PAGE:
|T1547.001||Registry Run Keys / Startup Folder|
|T1547.004||Winlogon Helper DLL|
|T1547.005||Security Support Provider|
|T1547.006||Kernel Modules and Extensions|
|T1547.013||XDG Autostart Entries|
Adversaries may modify XDG autostart entries to execute programs or commands during system boot. Linux desktop environments that are XDG compliant implement functionality for XDG
autostart entries. These entries will allow an application to automatically start during the startup of a desktop environment after user logon. By default, XDG autostart entries
are stored within the
~/.config/autostart directories and have a .desktop file extension.
Within an XDG autostart entry file, the
Type key specifies if the entry is an application (type 1), link (type 2) or directory (type 3). The
indicates an arbitrary name assigned by the creator and the
Exec key indicates the application and command line arguments to execute.
Adversaries may use XDG autostart entries to maintain persistence by executing malicious commands and payloads, such as remote access tools, during the startup of a desktop environment. Commands included in XDG autostart entries with execute after user logon in the context of the currently logged on user. Adversaries may also use Masquerading to make XDG autostart entries look as if they are associated with legitimate programs.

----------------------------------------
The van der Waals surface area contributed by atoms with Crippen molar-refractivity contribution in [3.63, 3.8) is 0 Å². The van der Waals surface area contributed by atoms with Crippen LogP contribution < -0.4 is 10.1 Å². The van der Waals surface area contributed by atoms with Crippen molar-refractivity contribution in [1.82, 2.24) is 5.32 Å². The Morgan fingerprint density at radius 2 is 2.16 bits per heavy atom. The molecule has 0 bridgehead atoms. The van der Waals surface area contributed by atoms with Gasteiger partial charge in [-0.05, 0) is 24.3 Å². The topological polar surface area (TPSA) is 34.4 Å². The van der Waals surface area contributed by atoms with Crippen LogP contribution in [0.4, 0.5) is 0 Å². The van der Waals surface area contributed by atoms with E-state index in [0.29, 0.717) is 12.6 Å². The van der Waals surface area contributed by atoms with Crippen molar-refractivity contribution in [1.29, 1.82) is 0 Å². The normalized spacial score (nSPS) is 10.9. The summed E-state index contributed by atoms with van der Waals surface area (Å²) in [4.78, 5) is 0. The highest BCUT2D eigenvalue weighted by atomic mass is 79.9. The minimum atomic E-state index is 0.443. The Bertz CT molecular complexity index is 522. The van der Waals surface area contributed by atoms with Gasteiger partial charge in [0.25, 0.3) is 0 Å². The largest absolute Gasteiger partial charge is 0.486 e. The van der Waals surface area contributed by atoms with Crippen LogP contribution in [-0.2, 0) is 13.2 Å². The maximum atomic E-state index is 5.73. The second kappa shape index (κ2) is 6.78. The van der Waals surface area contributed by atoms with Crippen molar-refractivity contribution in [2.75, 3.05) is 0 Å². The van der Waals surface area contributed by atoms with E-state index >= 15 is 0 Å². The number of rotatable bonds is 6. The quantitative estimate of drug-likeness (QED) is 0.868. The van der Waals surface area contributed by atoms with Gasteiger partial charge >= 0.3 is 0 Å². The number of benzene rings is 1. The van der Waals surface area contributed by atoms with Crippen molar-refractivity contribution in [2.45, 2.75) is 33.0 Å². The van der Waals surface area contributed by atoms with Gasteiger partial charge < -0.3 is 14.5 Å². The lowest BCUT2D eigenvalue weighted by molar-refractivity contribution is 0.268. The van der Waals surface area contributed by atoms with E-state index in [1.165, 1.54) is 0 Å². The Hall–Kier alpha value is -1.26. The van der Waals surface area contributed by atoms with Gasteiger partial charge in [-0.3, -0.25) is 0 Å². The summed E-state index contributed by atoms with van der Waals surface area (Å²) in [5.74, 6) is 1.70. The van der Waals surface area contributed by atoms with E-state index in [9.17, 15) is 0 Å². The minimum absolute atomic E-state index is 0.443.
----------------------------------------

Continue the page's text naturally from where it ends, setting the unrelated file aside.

Fysbis has installed itself as an autostart entry under
NETWIRE can use XDG Autostart Entries to establish persistence.
|M1033||Limit Software Installation||
Restrict software installation to trusted repositories only and be cautious of orphaned software packages.
|M1022||Restrict File and Directory Permissions||
Restrict write access to XDG autostart entries to only select privileged users.
|M1018||User Account Management||
Limit privileges of user accounts so only authorized privileged users can create and modify XDG autostart entries.
|ID||Data Source||Data Component||Detects|
Monitor executed commands and arguments that may modify XDG autostart entries to execute programs or commands during system boot.
Malicious XDG autostart entries may be detected by auditing file creation events within the
Malicious XDG autostart entries may be detected by auditing file modification events within the
Monitor newly executed processes that may modify XDG autostart entries to execute programs or commands during system boot.